OCTOBER PRINCIPAL’S NEWSLETTER
It is hard to believe that one month of the school year has already concluded. I participated in a LPP meeting and we were expected to share data that we feel highlights successful work taking place at our school. Some on my team remarked that we should not use our state test scores to document the successful work at our school. After, I thought about it for a while I agreed that we’ve never been a “test-driven” school community and that it would be unfair to paint ourselves in such manner. However, I did want to challenge the mental models that exist in regards to how Black and Latino kids perform on standardized assessments. There are individuals that continue to make the argument that Black and Latino kids will continue to struggle on standardized assessments unless we provide more support and resources to prepare them for the test—teaching to the test.
I’ve found that providing a well-rounded instructional program, focused professional development, effective parent engagement and responsive techniques that address the social and emotional needs of kids yield positive learning outcomes for all. Over the last three years many outsiders attribute our success to a changing demographic of “new families” and that is the reason that our state test scores remain strong. This point fails to take into consideration that the children taught within a progressive framework are now in second grade and that the students who continue to follow a traditional approach to teaching and learning still make up the testing grades (many of these families have lived in the community for generations.) We are very proud that in ELA 56% and in math 56% of third through fifth graders at the Ralph Bunche School scored at a “proficient” level on the statewide assessments—the highest proficiency levels in Community School District 5. Juan Tinch, 4th grade scholar achieved a PERFECT score on his mathematics assessment. This year’s ELA score is a 17% increase and the math is a 3% increase over last year’s. I have often said that if we allow teachers to teach in meaningful, relevant and engaging ways, that scholars chances of demonstrating proficiency are enhanced versus having them sit through test-prep all day. These scores tend to verify that.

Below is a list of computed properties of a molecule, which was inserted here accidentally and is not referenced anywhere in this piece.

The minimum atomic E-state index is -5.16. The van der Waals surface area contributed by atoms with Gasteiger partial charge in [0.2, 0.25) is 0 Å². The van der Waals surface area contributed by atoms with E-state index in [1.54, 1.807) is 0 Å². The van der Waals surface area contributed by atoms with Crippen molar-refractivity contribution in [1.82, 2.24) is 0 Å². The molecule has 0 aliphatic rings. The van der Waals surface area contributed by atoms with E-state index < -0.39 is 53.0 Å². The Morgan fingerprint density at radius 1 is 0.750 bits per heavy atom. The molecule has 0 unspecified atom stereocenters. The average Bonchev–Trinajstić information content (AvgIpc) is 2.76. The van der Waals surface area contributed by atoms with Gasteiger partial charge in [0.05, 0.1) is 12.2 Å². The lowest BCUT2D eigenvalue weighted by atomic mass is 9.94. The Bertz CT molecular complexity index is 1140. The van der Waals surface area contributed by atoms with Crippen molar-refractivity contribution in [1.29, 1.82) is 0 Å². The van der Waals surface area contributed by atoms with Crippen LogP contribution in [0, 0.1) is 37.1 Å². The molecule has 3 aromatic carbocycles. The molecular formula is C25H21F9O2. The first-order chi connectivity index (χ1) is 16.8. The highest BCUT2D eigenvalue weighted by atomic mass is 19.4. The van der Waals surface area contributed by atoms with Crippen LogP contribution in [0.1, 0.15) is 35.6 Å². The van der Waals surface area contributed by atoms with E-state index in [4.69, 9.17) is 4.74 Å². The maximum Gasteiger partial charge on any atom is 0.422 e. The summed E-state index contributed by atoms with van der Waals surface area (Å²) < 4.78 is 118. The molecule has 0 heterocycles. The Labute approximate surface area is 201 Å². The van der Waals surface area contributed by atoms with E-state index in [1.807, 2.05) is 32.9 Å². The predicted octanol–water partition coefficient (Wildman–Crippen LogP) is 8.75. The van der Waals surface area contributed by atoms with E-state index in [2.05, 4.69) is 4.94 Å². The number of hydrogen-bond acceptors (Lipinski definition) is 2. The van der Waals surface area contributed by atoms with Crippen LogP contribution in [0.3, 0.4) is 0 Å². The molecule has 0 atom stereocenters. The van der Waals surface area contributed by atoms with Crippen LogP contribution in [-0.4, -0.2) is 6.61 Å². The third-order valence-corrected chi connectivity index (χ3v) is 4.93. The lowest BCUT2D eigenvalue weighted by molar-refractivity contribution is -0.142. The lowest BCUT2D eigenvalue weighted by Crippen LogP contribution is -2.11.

Still, while we are elated with being the number one elementary school in Community School District 5 and excited to be closing the achievement gap, we know that test scores are only one measure of student learning. If we allow ourselves as a school and as a community to be overly focused on test scores to the detriment of other learning, our scholars will not have the variety of opportunities necessary to become all that they could become academically, artistically, athletically, and as contributing members of our society.
Attend an America Scores soccer game, the RBS has Got Talent, Behind the Book, NYC Ballet Performances, Young Audiences of NY Performances, Little Orchestra Society, Gospel for Pre-Teens, Swim-for-Life classes, Studio in a School Showcase, Doing Art Together Showcase, District 5 Spelling Bee, District 5 STEM Expo, Harlem Grown Farm or a myriad of other activities that clearly demonstrate our scholars’ knowledge and skills, and you will see that these scholars surprise and delight us every day. I was especially impressed with the efforts our scholars made to contribute to the Puerto Rican Hurricane Maria Drive. Kids and families working together to support those in need. As a school community we also recognize that our brothers and sisters in the U.S. Virgin Islands also need our assistance and the kids will be hosting a drive to support USVI too.
Taken together, these results are much more powerful than a single test score, and they demonstrate that our scholars are receiving a high-quality education of which we can all be very proud because we have all had a part in it. We have teachers, paraprofessionals, school aides and administrators who are some of the best in New York City and who care deeply about their scholars. We have wonderful scholars who take responsibility for their learning and want to learn, and we are fortunate with involved parents/caregivers and community members who have high expectations and strongly support their local public school.